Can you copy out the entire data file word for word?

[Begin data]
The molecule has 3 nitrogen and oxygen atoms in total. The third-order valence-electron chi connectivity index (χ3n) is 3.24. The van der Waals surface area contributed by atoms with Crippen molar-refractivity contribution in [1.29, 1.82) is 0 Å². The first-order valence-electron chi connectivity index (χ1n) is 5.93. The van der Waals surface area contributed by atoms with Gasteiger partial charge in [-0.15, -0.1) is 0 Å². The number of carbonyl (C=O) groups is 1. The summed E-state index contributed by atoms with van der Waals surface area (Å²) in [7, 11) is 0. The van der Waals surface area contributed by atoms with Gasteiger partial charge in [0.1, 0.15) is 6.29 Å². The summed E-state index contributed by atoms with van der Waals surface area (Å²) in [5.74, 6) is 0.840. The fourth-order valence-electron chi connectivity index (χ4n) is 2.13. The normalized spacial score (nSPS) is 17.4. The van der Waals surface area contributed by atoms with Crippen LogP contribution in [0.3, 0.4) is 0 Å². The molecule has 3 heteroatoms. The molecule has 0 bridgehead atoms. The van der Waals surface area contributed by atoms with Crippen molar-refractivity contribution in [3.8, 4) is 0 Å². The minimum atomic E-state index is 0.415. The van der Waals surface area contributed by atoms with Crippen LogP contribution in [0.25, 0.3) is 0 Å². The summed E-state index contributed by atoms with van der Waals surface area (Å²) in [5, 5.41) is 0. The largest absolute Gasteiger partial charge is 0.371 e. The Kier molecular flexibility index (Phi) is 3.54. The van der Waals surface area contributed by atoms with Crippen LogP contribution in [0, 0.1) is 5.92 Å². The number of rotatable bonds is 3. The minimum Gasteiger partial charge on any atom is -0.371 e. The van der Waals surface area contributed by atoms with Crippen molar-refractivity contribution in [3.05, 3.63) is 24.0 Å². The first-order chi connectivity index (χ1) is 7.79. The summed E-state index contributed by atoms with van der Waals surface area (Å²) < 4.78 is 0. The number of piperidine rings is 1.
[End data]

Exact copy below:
The molecule has 3 nitrogen and oxygen atoms in total. The third-order valence-electron chi connectivity index (χ3n) is 3.24. The van der Waals surface area contributed by atoms with Crippen molar-refractivity contribution in [1.29, 1.82) is 0 Å². The first-order valence-electron chi connectivity index (χ1n) is 5.93. The van der Waals surface area contributed by atoms with Gasteiger partial charge in [-0.15, -0.1) is 0 Å². The number of carbonyl (C=O) groups is 1. The summed E-state index contributed by atoms with van der Waals surface area (Å²) in [7, 11) is 0. The van der Waals surface area contributed by atoms with Gasteiger partial charge in [0.1, 0.15) is 6.29 Å². The summed E-state index contributed by atoms with van der Waals surface area (Å²) in [5.74, 6) is 0.840. The fourth-order valence-electron chi connectivity index (χ4n) is 2.13. The normalized spacial score (nSPS) is 17.4. The van der Waals surface area contributed by atoms with Crippen LogP contribution in [0.3, 0.4) is 0 Å². The molecule has 3 heteroatoms. The molecule has 0 bridgehead atoms. The van der Waals surface area contributed by atoms with Crippen molar-refractivity contribution in [3.8, 4) is 0 Å². The minimum atomic E-state index is 0.415. The van der Waals surface area contributed by atoms with Crippen LogP contribution in [0.25, 0.3) is 0 Å². The summed E-state index contributed by atoms with van der Waals surface area (Å²) in [5, 5.41) is 0. The largest absolute Gasteiger partial charge is 0.371 e. The Kier molecular flexibility index (Phi) is 3.54. The van der Waals surface area contributed by atoms with Crippen LogP contribution in [0, 0.1) is 5.92 Å². The number of rotatable bonds is 3. The minimum Gasteiger partial charge on any atom is -0.371 e. The van der Waals surface area contributed by atoms with Crippen molar-refractivity contribution in [3.05, 3.63) is 24.0 Å². The first-order chi connectivity index (χ1) is 7.79. The summed E-state index contributed by atoms with van der Waals surface area (Å²) < 4.78 is 0. The number of piperidine rings is 1.